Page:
Medial Versus Lateral Epicondylitis
Medial and lateral epicondylitis are both painful conditions that commonly affect the elbows of different athletes. This article will help you better understand both conditions and their recommended treatments.
What’s the difference between medial and lateral epicondylitis?
On either side of the elbow joint are bony bumps that connect to the base of the humerus (or upper arm bone). These bony bumps are known as epicondyles and attach to tendons that stabilize the elbow joint. In cases of excessive repetitive motion, the tendons that connect to the epicondyles can become inflamed, leading to epicondylitis.
- Medial epicondylitis: Also known as “golfer’s elbow,” this condition commonly occurs among golf players and other athletes who repetitively stress the tendons at the inside of the elbow. These tendons connect the muscles of the forearm to the bony joint of the elbow, and when they are strained from overuse, the inside of the elbow becomes sore, tender, and inflamed.
- Lateral epicondylitis: This condition is also known as “tennis elbow” and results from similar repetitive motion that strains the tendons connecting the forearm muscles to the outside of the elbow joint. The Extensor Carpi Radialis Brevis tendon is often the most at risk of strain or tearing.
What causes medial and lateral epicondylitis?
Epicondylitis often emerges as a result of repetitive stress from sports or physical activity that strains the tendons in the elbow. Golf and tennis are likely culprits, but many other sports can contribute to the condition, including baseball and throwing sports. That’s why these conditions are also known as tennis elbow and golfer’s elbow.
The forearm muscles allow you to extend and swing your wrist and fingers. Repetitive swinging or throwing motions can strain or produce microtears in the tendons that attach the forearm muscles to the bone of the elbow joint, which can lead to medial or lateral epicondylitis.
What are the symptoms of medial and lateral epicondylitis?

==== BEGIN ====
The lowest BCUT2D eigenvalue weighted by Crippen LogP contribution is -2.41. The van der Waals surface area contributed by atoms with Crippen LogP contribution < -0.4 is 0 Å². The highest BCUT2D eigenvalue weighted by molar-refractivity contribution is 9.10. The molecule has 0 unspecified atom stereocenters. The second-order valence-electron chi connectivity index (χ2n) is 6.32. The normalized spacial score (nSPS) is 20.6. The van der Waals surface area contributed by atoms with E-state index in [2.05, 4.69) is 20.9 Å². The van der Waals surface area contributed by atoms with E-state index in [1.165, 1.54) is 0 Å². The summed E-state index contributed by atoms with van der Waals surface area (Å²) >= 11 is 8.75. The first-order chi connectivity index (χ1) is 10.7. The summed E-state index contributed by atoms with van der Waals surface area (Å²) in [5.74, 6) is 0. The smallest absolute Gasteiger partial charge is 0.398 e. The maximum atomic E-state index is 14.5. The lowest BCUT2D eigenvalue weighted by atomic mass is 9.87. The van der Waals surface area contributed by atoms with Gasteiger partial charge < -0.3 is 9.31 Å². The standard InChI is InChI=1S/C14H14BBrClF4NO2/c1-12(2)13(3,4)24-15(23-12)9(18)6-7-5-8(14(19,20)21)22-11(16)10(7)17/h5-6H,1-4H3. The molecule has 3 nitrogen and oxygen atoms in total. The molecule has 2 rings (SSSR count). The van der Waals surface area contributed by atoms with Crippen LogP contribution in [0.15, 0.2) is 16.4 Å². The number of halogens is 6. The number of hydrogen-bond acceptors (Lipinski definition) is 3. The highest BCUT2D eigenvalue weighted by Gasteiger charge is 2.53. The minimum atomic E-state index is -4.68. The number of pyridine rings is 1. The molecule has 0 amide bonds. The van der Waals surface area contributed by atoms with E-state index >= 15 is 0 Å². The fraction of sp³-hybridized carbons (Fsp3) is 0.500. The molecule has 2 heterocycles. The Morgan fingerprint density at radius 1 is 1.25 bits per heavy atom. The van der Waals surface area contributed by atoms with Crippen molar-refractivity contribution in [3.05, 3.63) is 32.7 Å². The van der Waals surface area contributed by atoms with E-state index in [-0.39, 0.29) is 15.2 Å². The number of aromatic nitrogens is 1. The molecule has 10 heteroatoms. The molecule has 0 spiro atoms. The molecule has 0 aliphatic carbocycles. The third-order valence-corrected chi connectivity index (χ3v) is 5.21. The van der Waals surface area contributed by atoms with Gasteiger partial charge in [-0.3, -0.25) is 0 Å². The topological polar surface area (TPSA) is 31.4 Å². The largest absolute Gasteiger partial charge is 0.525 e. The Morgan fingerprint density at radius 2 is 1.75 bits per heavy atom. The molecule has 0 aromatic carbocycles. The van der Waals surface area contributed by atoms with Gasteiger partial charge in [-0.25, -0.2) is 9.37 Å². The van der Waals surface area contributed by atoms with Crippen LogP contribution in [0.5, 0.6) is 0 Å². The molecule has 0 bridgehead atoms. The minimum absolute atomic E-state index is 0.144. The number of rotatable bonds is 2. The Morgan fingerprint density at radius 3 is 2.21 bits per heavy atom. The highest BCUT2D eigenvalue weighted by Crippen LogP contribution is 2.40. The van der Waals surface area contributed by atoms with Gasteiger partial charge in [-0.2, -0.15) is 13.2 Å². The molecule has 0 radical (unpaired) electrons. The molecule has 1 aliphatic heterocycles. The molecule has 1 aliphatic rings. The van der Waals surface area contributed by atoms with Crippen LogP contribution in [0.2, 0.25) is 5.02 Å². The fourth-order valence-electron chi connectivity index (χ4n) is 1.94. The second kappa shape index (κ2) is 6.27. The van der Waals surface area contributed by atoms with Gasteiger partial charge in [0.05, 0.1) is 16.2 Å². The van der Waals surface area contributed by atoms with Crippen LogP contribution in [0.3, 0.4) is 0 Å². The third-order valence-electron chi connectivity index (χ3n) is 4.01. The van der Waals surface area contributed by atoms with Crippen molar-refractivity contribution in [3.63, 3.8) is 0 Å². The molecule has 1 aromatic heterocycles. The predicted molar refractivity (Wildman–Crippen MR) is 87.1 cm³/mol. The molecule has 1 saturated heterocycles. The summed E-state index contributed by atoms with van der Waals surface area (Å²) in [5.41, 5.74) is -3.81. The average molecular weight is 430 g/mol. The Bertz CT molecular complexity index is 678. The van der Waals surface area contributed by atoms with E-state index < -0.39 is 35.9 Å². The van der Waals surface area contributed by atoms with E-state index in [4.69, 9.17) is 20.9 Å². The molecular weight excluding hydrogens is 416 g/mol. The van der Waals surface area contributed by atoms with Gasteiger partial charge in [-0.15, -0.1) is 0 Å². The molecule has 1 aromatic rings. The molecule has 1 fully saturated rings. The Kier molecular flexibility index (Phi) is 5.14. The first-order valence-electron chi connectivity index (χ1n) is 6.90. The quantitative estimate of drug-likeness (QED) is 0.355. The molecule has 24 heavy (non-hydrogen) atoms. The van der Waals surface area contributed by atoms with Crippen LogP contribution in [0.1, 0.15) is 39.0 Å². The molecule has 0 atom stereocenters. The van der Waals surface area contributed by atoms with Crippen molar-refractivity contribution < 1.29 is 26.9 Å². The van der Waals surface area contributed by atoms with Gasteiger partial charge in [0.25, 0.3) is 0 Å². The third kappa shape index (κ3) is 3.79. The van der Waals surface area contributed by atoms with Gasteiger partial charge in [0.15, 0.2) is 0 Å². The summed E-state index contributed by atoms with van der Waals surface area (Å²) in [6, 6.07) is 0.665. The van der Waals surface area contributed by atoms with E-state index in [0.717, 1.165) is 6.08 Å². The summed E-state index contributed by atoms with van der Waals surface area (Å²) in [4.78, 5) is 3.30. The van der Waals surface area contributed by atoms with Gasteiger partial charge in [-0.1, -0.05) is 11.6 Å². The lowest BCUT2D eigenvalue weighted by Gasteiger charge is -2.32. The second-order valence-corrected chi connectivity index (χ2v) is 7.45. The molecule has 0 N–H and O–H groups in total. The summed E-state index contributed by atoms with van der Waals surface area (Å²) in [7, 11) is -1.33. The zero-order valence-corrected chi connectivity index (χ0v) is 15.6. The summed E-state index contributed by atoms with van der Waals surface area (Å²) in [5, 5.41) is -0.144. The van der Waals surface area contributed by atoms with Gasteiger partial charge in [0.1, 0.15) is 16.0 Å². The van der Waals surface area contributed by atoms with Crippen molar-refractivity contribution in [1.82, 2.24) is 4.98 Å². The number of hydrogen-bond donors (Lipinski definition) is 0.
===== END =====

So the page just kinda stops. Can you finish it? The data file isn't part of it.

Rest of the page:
The most prominent symptom of either form of epicondylitis is pain in the elbow or forearm. Medial epicondylitis produces pain in the inner part of the elbow, while lateral epicondylitis produces pain in the outer elbow. The pain usually gets worse during activity that stresses the elbow tendons, leading to soreness and tenderness at either the inner or outer elbow.
Other key symptoms include:
- Swelling/inflammation of the elbow
- Difficulty swinging or throwing normally
- Stiffness in the elbow joint
- Tingling or burning sensation
- Weakness in the hand, wrist, or arm
How are medial and lateral epicondylitis diagnosed?
A doctor can usually diagnose medial and lateral epicondylitis from a physical examination of the forearm, elbow, and wrist. They may also feel and move your arm to identify sources of pain or tenderness. The doctor will also ask about your regular physical activity and injuries to determine if the injury could have arisen from overuse.
In some cases, an X-ray may be ordered to rule out possible bone injuries or an MRI to more precisely pinpoint tendon injuries.
How are medial and lateral epicondylitis treated?
Medial and lateral epicondylitis can often be treated with a variety of conservative, non-surgical treatments. Here are some of the most common:
- Rest and avoid additional strain of the forearm and elbow
- Physical therapy exercises that stretch and strengthen the injured muscles and tendons
- Anti-inflammatory medications to relieve pain and swelling
- Applying ice to the injured arm to relieve inflammation
- Wearing a brace around the injured elbow can help support and heal the damaged tendons
- Steroid injections can help relieve pain and inflammation
In more severe cases, surgery may be necessary to help the damaged tendon heal properly. A common procedure is called a medial or lateral epicondylar release. In this procedure, an orthopedic surgeon makes an incision in the injured forearm, removes the damaged portion of the tendon, and then reattaches the tendon to the bone to allow it to heal normally.
Surgery to repair damaged tendons from golfer’s or tennis elbow can sometimes be performed arthroscopically, which means a surgeon makes several small incisions through which they insert a camera to help them repair the injury with small instruments. In other cases, open surgery may be recommended, which requires a single, larger incision.
Treating medial and lateral epicondylitis at Midwest Orthopaedic Consultants
Medial and lateral epicondylitis can get in your way of doing what you love. Our team of orthopedic specialists and surgeons are ready to get you back on the field or on the court. At Midwest Orthopaedic Consultants, you can expect compassionate, innovative care that can help relieve the pain that has been holding you back.
If you are suffering from symptoms of medial and lateral epicondylitis, book an appointment with us today!
Only a doctor can tell you if you have this ailment. This is for informational purposes and should not be used in lieu of a doctor’s opinion.